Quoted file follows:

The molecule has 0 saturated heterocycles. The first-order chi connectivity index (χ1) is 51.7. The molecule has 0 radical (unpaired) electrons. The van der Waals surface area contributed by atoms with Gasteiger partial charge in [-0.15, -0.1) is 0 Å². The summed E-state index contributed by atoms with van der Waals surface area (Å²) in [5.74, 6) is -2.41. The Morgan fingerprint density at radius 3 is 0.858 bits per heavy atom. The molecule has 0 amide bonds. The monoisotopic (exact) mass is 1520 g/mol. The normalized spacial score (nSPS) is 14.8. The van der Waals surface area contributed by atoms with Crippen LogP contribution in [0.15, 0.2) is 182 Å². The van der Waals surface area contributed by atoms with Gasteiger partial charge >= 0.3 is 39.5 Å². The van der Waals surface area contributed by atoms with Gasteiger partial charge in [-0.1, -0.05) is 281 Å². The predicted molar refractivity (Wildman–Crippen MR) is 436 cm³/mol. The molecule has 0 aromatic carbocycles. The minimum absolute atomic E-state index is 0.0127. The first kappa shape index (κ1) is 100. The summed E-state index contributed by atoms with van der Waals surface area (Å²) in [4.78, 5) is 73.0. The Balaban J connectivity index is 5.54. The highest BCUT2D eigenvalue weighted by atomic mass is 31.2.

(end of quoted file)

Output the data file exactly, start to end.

The molecule has 0 saturated heterocycles. The first-order chi connectivity index (χ1) is 51.7. The molecule has 0 radical (unpaired) electrons. The van der Waals surface area contributed by atoms with Gasteiger partial charge in [-0.15, -0.1) is 0 Å². The summed E-state index contributed by atoms with van der Waals surface area (Å²) in [5.74, 6) is -2.41. The Morgan fingerprint density at radius 3 is 0.858 bits per heavy atom. The molecule has 0 amide bonds. The monoisotopic (exact) mass is 1520 g/mol. The normalized spacial score (nSPS) is 14.8. The van der Waals surface area contributed by atoms with Crippen LogP contribution in [0.15, 0.2) is 182 Å². The van der Waals surface area contributed by atoms with Gasteiger partial charge >= 0.3 is 39.5 Å². The van der Waals surface area contributed by atoms with Gasteiger partial charge in [-0.1, -0.05) is 281 Å². The predicted molar refractivity (Wildman–Crippen MR) is 436 cm³/mol. The molecule has 0 aromatic carbocycles. The minimum absolute atomic E-state index is 0.0127. The first kappa shape index (κ1) is 100. The summed E-state index contributed by atoms with van der Waals surface area (Å²) in [4.78, 5) is 73.0. The Balaban J connectivity index is 5.54. The highest BCUT2D eigenvalue weighted by atomic mass is 31.2.